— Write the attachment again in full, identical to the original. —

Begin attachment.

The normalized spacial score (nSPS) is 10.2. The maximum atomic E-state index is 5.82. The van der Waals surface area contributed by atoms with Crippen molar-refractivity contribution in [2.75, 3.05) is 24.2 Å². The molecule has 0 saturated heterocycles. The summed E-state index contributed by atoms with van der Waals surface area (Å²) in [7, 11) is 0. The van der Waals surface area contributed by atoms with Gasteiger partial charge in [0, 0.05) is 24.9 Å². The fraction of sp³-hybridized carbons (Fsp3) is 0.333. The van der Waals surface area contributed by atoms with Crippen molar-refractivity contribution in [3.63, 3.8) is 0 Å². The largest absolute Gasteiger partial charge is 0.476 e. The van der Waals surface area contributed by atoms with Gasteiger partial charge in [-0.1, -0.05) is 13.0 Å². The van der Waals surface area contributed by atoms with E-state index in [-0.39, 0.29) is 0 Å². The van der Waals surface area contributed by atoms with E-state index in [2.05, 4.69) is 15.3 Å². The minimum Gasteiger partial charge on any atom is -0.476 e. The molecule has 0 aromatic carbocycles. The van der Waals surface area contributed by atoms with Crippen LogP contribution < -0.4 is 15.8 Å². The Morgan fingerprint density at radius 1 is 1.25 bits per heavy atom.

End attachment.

The normalized spacial score (nSPS) is 10.2. The maximum atomic E-state index is 5.82. The van der Waals surface area contributed by atoms with Crippen molar-refractivity contribution in [2.75, 3.05) is 24.2 Å². The molecule has 0 saturated heterocycles. The summed E-state index contributed by atoms with van der Waals surface area (Å²) in [7, 11) is 0. The van der Waals surface area contributed by atoms with Gasteiger partial charge in [0, 0.05) is 24.9 Å². The fraction of sp³-hybridized carbons (Fsp3) is 0.333. The van der Waals surface area contributed by atoms with Crippen molar-refractivity contribution in [3.63, 3.8) is 0 Å². The largest absolute Gasteiger partial charge is 0.476 e. The van der Waals surface area contributed by atoms with Gasteiger partial charge in [-0.1, -0.05) is 13.0 Å². The van der Waals surface area contributed by atoms with E-state index in [-0.39, 0.29) is 0 Å². The van der Waals surface area contributed by atoms with E-state index in [2.05, 4.69) is 15.3 Å². The minimum Gasteiger partial charge on any atom is -0.476 e. The molecule has 0 aromatic carbocycles. The van der Waals surface area contributed by atoms with Crippen LogP contribution < -0.4 is 15.8 Å². The Morgan fingerprint density at radius 1 is 1.25 bits per heavy atom.